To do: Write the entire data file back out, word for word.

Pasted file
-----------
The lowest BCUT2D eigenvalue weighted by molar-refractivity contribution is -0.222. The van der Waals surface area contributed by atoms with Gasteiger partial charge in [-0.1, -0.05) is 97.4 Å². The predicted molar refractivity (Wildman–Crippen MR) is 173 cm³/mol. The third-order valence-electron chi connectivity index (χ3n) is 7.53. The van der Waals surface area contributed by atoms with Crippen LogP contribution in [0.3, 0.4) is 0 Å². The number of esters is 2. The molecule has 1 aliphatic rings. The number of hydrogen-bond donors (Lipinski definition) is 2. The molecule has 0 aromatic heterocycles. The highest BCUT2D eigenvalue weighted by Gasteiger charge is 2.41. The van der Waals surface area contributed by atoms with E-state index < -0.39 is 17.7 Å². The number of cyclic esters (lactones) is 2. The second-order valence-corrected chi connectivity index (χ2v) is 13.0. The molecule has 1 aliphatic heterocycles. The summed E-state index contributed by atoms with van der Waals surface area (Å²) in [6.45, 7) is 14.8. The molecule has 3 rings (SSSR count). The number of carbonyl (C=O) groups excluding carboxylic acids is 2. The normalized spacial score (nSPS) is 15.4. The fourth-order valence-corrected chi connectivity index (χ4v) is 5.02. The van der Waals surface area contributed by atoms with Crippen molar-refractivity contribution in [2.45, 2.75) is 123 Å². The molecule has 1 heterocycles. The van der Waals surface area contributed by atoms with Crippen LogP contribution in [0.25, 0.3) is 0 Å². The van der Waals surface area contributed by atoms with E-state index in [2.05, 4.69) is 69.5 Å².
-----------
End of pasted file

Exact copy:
The lowest BCUT2D eigenvalue weighted by molar-refractivity contribution is -0.222. The van der Waals surface area contributed by atoms with Gasteiger partial charge in [-0.1, -0.05) is 97.4 Å². The predicted molar refractivity (Wildman–Crippen MR) is 173 cm³/mol. The third-order valence-electron chi connectivity index (χ3n) is 7.53. The van der Waals surface area contributed by atoms with Crippen LogP contribution in [0.3, 0.4) is 0 Å². The number of esters is 2. The molecule has 1 aliphatic rings. The number of hydrogen-bond donors (Lipinski definition) is 2. The molecule has 0 aromatic heterocycles. The highest BCUT2D eigenvalue weighted by Gasteiger charge is 2.41. The van der Waals surface area contributed by atoms with E-state index < -0.39 is 17.7 Å². The number of cyclic esters (lactones) is 2. The second-order valence-corrected chi connectivity index (χ2v) is 13.0. The molecule has 1 aliphatic heterocycles. The summed E-state index contributed by atoms with van der Waals surface area (Å²) in [6.45, 7) is 14.8. The molecule has 3 rings (SSSR count). The number of carbonyl (C=O) groups excluding carboxylic acids is 2. The normalized spacial score (nSPS) is 15.4. The fourth-order valence-corrected chi connectivity index (χ4v) is 5.02. The van der Waals surface area contributed by atoms with Crippen molar-refractivity contribution in [2.45, 2.75) is 123 Å². The molecule has 1 heterocycles. The van der Waals surface area contributed by atoms with Crippen LogP contribution in [0.25, 0.3) is 0 Å². The van der Waals surface area contributed by atoms with E-state index in [2.05, 4.69) is 69.5 Å².